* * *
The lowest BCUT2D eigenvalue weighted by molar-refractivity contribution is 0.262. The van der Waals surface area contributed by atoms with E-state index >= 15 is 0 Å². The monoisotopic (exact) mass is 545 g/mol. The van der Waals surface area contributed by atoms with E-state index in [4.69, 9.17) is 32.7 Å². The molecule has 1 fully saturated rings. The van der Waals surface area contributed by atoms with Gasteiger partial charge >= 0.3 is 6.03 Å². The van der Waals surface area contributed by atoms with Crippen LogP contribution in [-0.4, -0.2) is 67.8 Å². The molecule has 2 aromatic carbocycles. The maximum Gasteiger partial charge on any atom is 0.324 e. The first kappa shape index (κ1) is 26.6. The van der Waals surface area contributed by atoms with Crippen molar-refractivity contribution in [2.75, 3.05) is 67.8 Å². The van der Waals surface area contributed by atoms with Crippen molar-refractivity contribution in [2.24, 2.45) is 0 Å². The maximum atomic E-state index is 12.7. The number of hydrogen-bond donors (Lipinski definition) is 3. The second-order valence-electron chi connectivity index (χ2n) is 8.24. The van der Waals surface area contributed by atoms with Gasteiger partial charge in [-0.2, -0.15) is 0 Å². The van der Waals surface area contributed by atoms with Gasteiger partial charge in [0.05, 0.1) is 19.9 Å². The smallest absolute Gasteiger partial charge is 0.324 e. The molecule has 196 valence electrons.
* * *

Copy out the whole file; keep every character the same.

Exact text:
The lowest BCUT2D eigenvalue weighted by molar-refractivity contribution is 0.262. The van der Waals surface area contributed by atoms with E-state index >= 15 is 0 Å². The monoisotopic (exact) mass is 545 g/mol. The van der Waals surface area contributed by atoms with E-state index in [4.69, 9.17) is 32.7 Å². The molecule has 1 fully saturated rings. The van der Waals surface area contributed by atoms with Gasteiger partial charge >= 0.3 is 6.03 Å². The van der Waals surface area contributed by atoms with Crippen LogP contribution in [-0.4, -0.2) is 67.8 Å². The molecule has 2 aromatic carbocycles. The maximum Gasteiger partial charge on any atom is 0.324 e. The first kappa shape index (κ1) is 26.6. The van der Waals surface area contributed by atoms with Crippen molar-refractivity contribution in [2.75, 3.05) is 67.8 Å². The van der Waals surface area contributed by atoms with Crippen molar-refractivity contribution in [2.24, 2.45) is 0 Å². The maximum atomic E-state index is 12.7. The number of hydrogen-bond donors (Lipinski definition) is 3. The second-order valence-electron chi connectivity index (χ2n) is 8.24. The van der Waals surface area contributed by atoms with Gasteiger partial charge in [-0.2, -0.15) is 0 Å². The van der Waals surface area contributed by atoms with Gasteiger partial charge in [0.05, 0.1) is 19.9 Å². The smallest absolute Gasteiger partial charge is 0.324 e. The molecule has 196 valence electrons.